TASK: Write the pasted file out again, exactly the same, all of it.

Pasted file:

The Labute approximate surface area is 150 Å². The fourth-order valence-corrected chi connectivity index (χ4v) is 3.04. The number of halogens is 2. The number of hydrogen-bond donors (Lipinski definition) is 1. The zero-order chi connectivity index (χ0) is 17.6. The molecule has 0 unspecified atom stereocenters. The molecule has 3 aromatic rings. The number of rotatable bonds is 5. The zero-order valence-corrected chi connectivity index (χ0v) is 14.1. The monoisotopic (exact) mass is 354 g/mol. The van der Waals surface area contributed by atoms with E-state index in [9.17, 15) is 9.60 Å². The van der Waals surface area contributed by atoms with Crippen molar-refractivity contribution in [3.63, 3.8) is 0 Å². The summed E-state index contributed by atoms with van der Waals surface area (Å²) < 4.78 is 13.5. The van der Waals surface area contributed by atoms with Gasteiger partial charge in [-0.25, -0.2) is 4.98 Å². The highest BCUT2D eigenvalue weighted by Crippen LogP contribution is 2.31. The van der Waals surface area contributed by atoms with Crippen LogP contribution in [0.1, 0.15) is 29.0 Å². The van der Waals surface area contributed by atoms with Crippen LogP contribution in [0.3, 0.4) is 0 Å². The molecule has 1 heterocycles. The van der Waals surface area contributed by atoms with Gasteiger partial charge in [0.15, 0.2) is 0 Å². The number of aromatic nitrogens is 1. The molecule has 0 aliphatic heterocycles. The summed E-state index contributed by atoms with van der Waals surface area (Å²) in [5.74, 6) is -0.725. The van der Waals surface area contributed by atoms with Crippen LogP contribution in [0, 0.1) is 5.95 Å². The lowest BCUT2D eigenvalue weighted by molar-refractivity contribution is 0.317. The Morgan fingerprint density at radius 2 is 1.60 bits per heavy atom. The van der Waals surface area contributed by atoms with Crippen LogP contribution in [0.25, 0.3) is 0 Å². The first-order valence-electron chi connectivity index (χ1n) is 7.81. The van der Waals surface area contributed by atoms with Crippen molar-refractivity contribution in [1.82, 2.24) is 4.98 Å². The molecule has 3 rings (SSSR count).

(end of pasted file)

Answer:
The Labute approximate surface area is 150 Å². The fourth-order valence-corrected chi connectivity index (χ4v) is 3.04. The number of halogens is 2. The number of hydrogen-bond donors (Lipinski definition) is 1. The zero-order chi connectivity index (χ0) is 17.6. The molecule has 0 unspecified atom stereocenters. The molecule has 3 aromatic rings. The number of rotatable bonds is 5. The zero-order valence-corrected chi connectivity index (χ0v) is 14.1. The monoisotopic (exact) mass is 354 g/mol. The van der Waals surface area contributed by atoms with E-state index in [9.17, 15) is 9.60 Å². The van der Waals surface area contributed by atoms with Crippen molar-refractivity contribution in [3.63, 3.8) is 0 Å². The summed E-state index contributed by atoms with van der Waals surface area (Å²) < 4.78 is 13.5. The van der Waals surface area contributed by atoms with Gasteiger partial charge in [-0.25, -0.2) is 4.98 Å². The highest BCUT2D eigenvalue weighted by Crippen LogP contribution is 2.31. The van der Waals surface area contributed by atoms with Crippen LogP contribution in [0.1, 0.15) is 29.0 Å². The van der Waals surface area contributed by atoms with Crippen LogP contribution in [0.3, 0.4) is 0 Å². The molecule has 1 heterocycles. The van der Waals surface area contributed by atoms with Gasteiger partial charge in [0.15, 0.2) is 0 Å². The number of aromatic nitrogens is 1. The molecule has 0 aliphatic heterocycles. The summed E-state index contributed by atoms with van der Waals surface area (Å²) in [5.74, 6) is -0.725. The van der Waals surface area contributed by atoms with Crippen LogP contribution in [0, 0.1) is 5.95 Å². The lowest BCUT2D eigenvalue weighted by molar-refractivity contribution is 0.317. The Morgan fingerprint density at radius 2 is 1.60 bits per heavy atom. The van der Waals surface area contributed by atoms with Crippen LogP contribution in [0.25, 0.3) is 0 Å². The first-order valence-electron chi connectivity index (χ1n) is 7.81. The van der Waals surface area contributed by atoms with Crippen molar-refractivity contribution in [1.82, 2.24) is 4.98 Å². The molecule has 3 rings (SSSR count).